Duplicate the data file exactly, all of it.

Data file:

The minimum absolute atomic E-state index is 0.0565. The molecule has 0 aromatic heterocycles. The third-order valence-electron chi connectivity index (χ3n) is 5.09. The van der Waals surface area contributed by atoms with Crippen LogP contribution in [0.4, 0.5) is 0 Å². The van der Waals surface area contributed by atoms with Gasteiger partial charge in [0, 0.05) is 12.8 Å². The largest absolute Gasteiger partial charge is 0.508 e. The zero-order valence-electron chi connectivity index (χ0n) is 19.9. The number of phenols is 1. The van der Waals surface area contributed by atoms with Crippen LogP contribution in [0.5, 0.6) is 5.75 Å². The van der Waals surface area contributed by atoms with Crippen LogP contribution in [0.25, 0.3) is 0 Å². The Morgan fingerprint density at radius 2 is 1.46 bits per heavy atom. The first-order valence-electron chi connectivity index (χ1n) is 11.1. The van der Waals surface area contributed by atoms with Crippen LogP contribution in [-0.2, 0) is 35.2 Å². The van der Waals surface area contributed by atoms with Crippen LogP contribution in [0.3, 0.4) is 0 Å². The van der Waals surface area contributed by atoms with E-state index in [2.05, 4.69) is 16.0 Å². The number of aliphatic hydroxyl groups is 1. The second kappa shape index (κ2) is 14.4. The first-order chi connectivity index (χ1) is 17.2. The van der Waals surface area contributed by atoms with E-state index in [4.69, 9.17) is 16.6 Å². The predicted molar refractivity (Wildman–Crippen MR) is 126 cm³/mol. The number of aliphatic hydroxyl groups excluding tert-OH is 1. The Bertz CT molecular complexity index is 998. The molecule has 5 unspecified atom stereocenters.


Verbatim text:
The minimum absolute atomic E-state index is 0.0565. The molecule has 0 aromatic heterocycles. The third-order valence-electron chi connectivity index (χ3n) is 5.09. The van der Waals surface area contributed by atoms with Crippen LogP contribution in [0.4, 0.5) is 0 Å². The van der Waals surface area contributed by atoms with Gasteiger partial charge in [0, 0.05) is 12.8 Å². The largest absolute Gasteiger partial charge is 0.508 e. The zero-order valence-electron chi connectivity index (χ0n) is 19.9. The number of phenols is 1. The van der Waals surface area contributed by atoms with Crippen LogP contribution in [0.5, 0.6) is 5.75 Å². The van der Waals surface area contributed by atoms with Crippen LogP contribution in [0.25, 0.3) is 0 Å². The Morgan fingerprint density at radius 2 is 1.46 bits per heavy atom. The first-order valence-electron chi connectivity index (χ1n) is 11.1. The van der Waals surface area contributed by atoms with Crippen LogP contribution in [-0.2, 0) is 35.2 Å². The van der Waals surface area contributed by atoms with Crippen LogP contribution in [0.3, 0.4) is 0 Å². The van der Waals surface area contributed by atoms with E-state index in [2.05, 4.69) is 16.0 Å². The number of aliphatic hydroxyl groups is 1. The second kappa shape index (κ2) is 14.4. The first-order chi connectivity index (χ1) is 17.2. The van der Waals surface area contributed by atoms with E-state index in [4.69, 9.17) is 16.6 Å². The predicted molar refractivity (Wildman–Crippen MR) is 126 cm³/mol. The number of aliphatic hydroxyl groups excluding tert-OH is 1. The Bertz CT molecular complexity index is 998. The molecule has 5 unspecified atom stereocenters.